Diagnosis & managing heart failure

The news of any serious diagnosis will always be tough to take at first. It may take time to initially accept. It’s important to remember, however, that you are not alone. With the right support network, changes to your lifestyle and paying close attention to your doctor and the management plan they outline, you can still go on to live a full and happy life.

Can it be treated?

Chronic heart failure is a long-term condition for which there is no cure. But setting and adhering to a good management plan can keep the symptoms under control and provide a high standard of living for many years1,2

.

Treatment options

Main types of medical approaches include:

Medication

There are several different medications a doctor may prescribe, depending on the individual’s condition. Some include1,3:

  • ACE inhibitors & Angiotensin receptor blockers (ARB) – lower blood pressure and prevent damage to heart and kidneys
  • Beta blockers – to slow heart rate and reduce blood pressure
  • Diuretics – to help reduce fluid retention
  • Aldosterone antagonists – potassium-sparing diuretics, mainly for those with severe systolic heart failure
  • Inotropes- for severe conditions to help heart pumping function and maintain blood pressure
  • Digoxin – increases the strength of your heart muscle contractions
  • Angiotensin receptor blockers (ARB) – lower blood pressure and prevent damage to heart and kidneys.
  • Angiotensin Receptor-Neprilysin Inhibitors (ARNI) – reduce blood pressure and improve fluid status in the body
  • Mineralocorticoid Receptor Antagonists (MRA) - decrease sodium reabsorption and increase water excretion

Device implants that control heart rhythm

Several devices can be implanted to help heart function. They include1,4:

  • CRT (biventricular pacing) – a sort of pacemaker that sends electrical impulses to both of the heart’s lower chambers to help them pump more efficiently.
  • ICDs – like a pacemaker it monitors heart rhythm and tries to speed or reduce the heartbeat if becoming too fast or slow.
  • VADs – ventricular assist devices; a mechanical pump that helps your heart pump blood from the ventricles to the rest of your body.

Surgery

This is less common and only used when necessary, such as in severe cases. Possible forms of surgery include1,4:

Coronary bypass surgery – this is when blood vessels from the legs, arms or chest bypass a blocked artery to help improve blood flow. This is usually only when arteries are severely blocked.

Heart valve repair or replacement – if HF is the result of a faulty valve, a doctor may suggest repairing or replacing it. Valve replacement is only performed if repair is not possible and is performed using a prosthetic valve.

Heart transplant – Usually only in such severe cases that other surgical interventions or medications can’t help. Heart transplants may improve survival rates and increase life expectancy. However, depending on where you live, some people may have to wait long periods before a suitable donor heart becomes available.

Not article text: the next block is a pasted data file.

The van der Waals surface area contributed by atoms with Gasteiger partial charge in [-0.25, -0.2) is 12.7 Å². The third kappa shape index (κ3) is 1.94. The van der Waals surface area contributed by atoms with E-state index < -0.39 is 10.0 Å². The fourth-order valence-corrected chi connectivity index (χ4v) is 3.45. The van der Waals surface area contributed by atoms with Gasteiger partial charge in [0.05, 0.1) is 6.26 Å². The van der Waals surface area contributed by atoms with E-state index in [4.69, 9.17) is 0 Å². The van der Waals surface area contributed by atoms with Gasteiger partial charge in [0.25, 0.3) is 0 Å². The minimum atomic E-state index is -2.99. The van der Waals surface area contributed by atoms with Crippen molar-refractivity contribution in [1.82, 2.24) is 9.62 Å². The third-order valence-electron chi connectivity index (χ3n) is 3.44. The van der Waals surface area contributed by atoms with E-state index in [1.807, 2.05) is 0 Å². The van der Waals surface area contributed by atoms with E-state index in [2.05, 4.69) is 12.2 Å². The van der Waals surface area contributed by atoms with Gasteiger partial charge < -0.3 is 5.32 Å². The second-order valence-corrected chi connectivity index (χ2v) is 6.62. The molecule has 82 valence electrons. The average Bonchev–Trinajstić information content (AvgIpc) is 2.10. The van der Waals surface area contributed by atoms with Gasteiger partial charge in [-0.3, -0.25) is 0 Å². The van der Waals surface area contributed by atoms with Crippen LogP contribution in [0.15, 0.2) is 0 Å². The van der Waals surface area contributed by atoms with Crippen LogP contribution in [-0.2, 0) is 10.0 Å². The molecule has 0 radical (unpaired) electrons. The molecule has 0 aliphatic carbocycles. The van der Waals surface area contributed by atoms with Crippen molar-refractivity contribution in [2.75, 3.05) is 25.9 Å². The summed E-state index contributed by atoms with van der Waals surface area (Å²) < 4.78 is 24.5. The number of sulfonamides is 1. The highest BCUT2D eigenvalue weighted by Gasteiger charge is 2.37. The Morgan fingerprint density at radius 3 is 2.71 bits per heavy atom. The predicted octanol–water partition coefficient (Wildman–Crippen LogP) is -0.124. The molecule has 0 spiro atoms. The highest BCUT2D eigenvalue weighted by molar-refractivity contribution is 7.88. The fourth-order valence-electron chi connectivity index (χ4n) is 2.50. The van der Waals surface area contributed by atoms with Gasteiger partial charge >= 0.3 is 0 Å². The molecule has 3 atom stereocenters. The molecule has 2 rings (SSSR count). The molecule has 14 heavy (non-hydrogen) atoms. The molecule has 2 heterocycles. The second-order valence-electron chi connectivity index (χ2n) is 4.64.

Often, a management plan may require all the above. A doctor will help plan the most suitable approach based on factors such as symptoms, age, and lifestyle.

Tips for living with HF

Like any long-term medical condition, living with heart failure means consistently monitoring your health and taking care of yourself. This involves not only sticking to the management plan outlined by your doctor, but also keeping active and controlling your diet5. Heart failure, when well managed, doesn’t have to ruin your social or personal life.

Some General Tips to Keep in Mind

Build a strong support network

Keep a close eye on your symptoms

Report any problems you experience to your doctor straight away

Try to keep doing the things you enjoy (hobbies, exercise, etc.)

Talk about your concerns openly with friends and family

Maintaining a healthy lifestyle

Lifestyle and advice tips for HF

Making some simple lifestyle changes and better, healthier choices is important in managing heart failure6,7. The key is to make small changes to your lifestyle and your approach to healthier eating and the exercise to ensure your heart is functioning as well as it can8.

Any changes to your diet or exercise regime should be made under the guidance of your doctor.

Keeping Fit

It is important to maintain a good level of physical activity, for your body and mind9-11. As your muscles are also affected by how blood is pumped around the body you may experience some cramping and fatigue at first. With that in mind, it’s important to build your exercise regime gradually7.

Here are some useful tips to follow:

Try to maintain a regular frequency of exercising. Scheduling exercise at the same time every day can help make it a regular part of your life. But don’t over strain yourself. This is most certainly a marathon, not a sprint. Start slow and steady and build from there7,8.